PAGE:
The respect, even adulation, accorded to writers and artists just because they are good at what they do seems to me misplaced and, in some cases, destructive. It’s a common human frailty to value the opinions of a writer, say, who just happens to have a talent for putting words together brilliantly. A case in point is the poet, T. S. Eliot, whom John Nassivera apparently regards as a sage for the ages in his Nov. 17 column.

Eliot was an effective writer whose poems I delighted in reciting during my adolescent years. He was also, however, a brutal snob and a purveyor of highly toxic ideas bearing a close resemblance to Nazi ideology during the 1930s and 1940s. In fact, his friend and literary collaborator, Ezra Pound, was tried and jailed for treason due to his pro-fascist radio broadcasts during World War II.

Cautious, well-connected Eliot, on the other hand, was lionized and celebrated by prestigious American university English departments right up until the literary rebels of the 1960s tore the mask off this most hateful of writers. Eliot was indeed a hater: of uncouth Americans — he abandoned his native America to live in presumably more refined England — of Irish “Sweenys,” of pimply young men, of women’s independence, of most foreigners and, particularly, of Jews, as evidenced by his poetry.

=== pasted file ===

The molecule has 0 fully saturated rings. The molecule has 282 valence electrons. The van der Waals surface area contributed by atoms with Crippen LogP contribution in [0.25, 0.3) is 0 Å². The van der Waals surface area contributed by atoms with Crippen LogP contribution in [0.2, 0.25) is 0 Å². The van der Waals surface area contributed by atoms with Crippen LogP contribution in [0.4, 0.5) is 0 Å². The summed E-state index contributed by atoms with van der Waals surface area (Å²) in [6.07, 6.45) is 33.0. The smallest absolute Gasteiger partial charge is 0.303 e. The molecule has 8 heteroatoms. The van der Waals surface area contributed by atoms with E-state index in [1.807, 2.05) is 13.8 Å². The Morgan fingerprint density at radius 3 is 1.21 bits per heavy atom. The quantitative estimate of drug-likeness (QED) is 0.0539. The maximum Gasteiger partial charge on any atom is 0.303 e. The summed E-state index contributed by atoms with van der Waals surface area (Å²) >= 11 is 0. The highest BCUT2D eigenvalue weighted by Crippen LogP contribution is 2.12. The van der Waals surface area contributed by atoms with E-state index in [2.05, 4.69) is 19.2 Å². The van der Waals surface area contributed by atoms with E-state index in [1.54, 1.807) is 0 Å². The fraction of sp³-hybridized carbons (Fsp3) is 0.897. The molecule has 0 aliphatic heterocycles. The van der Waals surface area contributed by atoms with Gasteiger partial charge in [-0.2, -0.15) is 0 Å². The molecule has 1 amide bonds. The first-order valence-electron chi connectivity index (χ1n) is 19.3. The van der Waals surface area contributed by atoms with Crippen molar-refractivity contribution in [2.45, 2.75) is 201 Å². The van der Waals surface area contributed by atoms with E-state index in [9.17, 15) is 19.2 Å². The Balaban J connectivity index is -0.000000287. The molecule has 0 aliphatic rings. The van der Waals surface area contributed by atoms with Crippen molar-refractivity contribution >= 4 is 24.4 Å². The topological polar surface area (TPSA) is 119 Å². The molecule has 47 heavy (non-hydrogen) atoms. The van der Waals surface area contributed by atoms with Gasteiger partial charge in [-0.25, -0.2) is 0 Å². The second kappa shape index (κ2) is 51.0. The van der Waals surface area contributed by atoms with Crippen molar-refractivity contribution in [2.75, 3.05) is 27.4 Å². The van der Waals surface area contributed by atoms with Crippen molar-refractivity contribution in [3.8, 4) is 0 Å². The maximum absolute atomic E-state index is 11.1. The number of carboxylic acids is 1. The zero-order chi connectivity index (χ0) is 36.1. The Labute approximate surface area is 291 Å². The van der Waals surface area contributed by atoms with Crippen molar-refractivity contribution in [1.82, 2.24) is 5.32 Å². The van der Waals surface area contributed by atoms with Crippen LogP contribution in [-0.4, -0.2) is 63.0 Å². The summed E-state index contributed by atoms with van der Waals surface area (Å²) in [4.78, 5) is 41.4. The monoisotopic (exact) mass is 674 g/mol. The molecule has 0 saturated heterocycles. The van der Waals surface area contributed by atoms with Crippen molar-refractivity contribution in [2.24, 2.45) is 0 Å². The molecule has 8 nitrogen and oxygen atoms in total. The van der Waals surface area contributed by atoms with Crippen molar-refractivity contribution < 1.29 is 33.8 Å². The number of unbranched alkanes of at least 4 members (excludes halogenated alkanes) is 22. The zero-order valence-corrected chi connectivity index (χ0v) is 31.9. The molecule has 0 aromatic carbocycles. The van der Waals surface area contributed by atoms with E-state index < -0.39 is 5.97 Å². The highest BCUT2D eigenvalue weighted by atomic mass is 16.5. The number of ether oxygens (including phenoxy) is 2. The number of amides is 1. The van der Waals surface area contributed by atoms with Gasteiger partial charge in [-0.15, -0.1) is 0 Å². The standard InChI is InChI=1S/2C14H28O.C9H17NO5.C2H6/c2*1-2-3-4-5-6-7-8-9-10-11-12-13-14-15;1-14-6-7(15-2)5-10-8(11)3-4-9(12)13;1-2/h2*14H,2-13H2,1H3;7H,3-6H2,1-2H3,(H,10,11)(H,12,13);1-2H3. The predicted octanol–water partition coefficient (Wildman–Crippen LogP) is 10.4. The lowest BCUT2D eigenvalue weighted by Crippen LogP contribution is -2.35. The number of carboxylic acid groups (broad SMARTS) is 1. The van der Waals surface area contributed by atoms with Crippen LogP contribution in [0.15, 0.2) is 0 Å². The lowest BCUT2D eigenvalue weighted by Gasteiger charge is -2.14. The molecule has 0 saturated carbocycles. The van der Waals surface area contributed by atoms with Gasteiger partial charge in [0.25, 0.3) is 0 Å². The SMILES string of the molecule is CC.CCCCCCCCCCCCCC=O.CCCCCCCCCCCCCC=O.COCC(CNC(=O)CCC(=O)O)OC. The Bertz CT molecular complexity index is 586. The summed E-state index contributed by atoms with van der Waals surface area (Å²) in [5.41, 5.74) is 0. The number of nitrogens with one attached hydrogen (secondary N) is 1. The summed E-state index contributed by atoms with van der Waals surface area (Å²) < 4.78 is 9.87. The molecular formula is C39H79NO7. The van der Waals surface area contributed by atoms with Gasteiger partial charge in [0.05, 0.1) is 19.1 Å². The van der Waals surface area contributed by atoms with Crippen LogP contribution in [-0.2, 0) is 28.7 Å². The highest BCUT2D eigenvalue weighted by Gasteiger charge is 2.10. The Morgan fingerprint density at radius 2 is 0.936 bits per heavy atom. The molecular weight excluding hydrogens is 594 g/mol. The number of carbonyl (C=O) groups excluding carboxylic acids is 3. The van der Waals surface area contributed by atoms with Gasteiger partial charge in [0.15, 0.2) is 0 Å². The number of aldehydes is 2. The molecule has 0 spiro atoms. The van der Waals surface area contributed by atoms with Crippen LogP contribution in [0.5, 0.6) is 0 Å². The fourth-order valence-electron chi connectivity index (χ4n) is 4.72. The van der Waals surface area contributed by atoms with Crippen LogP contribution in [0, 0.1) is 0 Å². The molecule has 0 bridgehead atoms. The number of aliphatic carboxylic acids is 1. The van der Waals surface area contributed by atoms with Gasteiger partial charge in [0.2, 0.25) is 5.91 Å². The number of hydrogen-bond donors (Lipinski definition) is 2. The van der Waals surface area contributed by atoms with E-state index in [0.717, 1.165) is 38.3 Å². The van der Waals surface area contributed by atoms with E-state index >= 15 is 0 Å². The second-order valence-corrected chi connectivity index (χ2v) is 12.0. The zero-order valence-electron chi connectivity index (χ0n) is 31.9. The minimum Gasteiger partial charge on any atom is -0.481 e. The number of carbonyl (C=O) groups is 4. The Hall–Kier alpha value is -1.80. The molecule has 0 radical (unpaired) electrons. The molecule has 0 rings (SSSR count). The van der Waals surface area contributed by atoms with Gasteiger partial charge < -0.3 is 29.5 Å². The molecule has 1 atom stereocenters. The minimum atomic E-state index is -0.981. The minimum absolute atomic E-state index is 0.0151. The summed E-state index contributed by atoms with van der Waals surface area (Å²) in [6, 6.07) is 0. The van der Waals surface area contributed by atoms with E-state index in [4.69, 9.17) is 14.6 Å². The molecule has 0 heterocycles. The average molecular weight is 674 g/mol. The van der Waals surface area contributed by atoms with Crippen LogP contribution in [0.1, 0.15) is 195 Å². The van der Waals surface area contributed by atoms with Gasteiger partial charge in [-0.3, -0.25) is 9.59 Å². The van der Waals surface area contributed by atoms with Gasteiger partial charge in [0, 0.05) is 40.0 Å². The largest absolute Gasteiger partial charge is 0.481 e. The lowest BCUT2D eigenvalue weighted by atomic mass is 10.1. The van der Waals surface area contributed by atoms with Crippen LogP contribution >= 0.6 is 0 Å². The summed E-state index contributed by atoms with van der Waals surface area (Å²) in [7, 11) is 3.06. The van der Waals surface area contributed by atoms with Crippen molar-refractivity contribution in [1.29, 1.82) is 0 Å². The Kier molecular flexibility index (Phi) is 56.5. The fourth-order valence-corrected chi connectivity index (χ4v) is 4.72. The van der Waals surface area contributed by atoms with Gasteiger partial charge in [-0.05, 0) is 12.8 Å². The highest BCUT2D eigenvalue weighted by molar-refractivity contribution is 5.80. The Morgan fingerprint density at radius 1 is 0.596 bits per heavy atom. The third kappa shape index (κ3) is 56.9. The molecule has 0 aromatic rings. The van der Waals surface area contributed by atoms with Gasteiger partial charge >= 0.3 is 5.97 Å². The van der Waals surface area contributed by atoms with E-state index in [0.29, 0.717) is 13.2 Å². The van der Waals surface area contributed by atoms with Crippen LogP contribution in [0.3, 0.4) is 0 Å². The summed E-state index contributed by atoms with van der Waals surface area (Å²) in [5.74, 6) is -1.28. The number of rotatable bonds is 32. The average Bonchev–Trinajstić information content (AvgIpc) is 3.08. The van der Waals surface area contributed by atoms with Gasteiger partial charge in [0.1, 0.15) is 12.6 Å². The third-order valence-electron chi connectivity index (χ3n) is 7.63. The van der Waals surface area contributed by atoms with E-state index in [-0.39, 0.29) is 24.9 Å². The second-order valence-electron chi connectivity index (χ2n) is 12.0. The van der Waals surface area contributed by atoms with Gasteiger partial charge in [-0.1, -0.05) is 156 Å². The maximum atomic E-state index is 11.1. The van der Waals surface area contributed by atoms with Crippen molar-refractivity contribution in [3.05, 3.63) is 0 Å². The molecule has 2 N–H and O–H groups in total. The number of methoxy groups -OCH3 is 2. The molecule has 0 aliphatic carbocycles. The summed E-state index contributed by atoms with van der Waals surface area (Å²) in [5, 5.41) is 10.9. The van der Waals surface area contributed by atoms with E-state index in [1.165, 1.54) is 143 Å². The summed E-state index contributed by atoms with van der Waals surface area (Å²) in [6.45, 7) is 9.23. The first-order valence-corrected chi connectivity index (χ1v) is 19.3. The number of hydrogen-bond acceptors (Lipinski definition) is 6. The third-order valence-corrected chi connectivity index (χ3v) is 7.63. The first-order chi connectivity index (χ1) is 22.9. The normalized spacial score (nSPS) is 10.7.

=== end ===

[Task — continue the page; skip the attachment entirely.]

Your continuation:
Indeed, Eliot was so offended by the messy, modern world that he took refuge in a rigid, insular version of Christianity which, I presume, is what Nassivera, a self-proclaimed Christian, finds so appealing.

When Nassivera talks about Eliot’s “The Hollow Men” and speaks of “our failures,” he is using the depersonalizing stereotypes so favored by totalitarians of all stripes. There’s no compassion, no attempt to understand or appreciate people as unique fellow humans — just blanket disapproval or condemnation.

To his credit, in the poem, “The Love Song of J. Alfred Prufrock,” Eliot effectively portrayed the struggle many people of talent undergo in trying to choose between an often fruitless and unappreciated reach for great accomplishment and an ultimately sad life of ordinary comfort. Nobody is wrong all the time. Nevertheless, it’s a mistake to assume that good writing implies good ideas. Eliot’s ideas were generally worse than lousy.

Andy Leader lives in North Middlesex.

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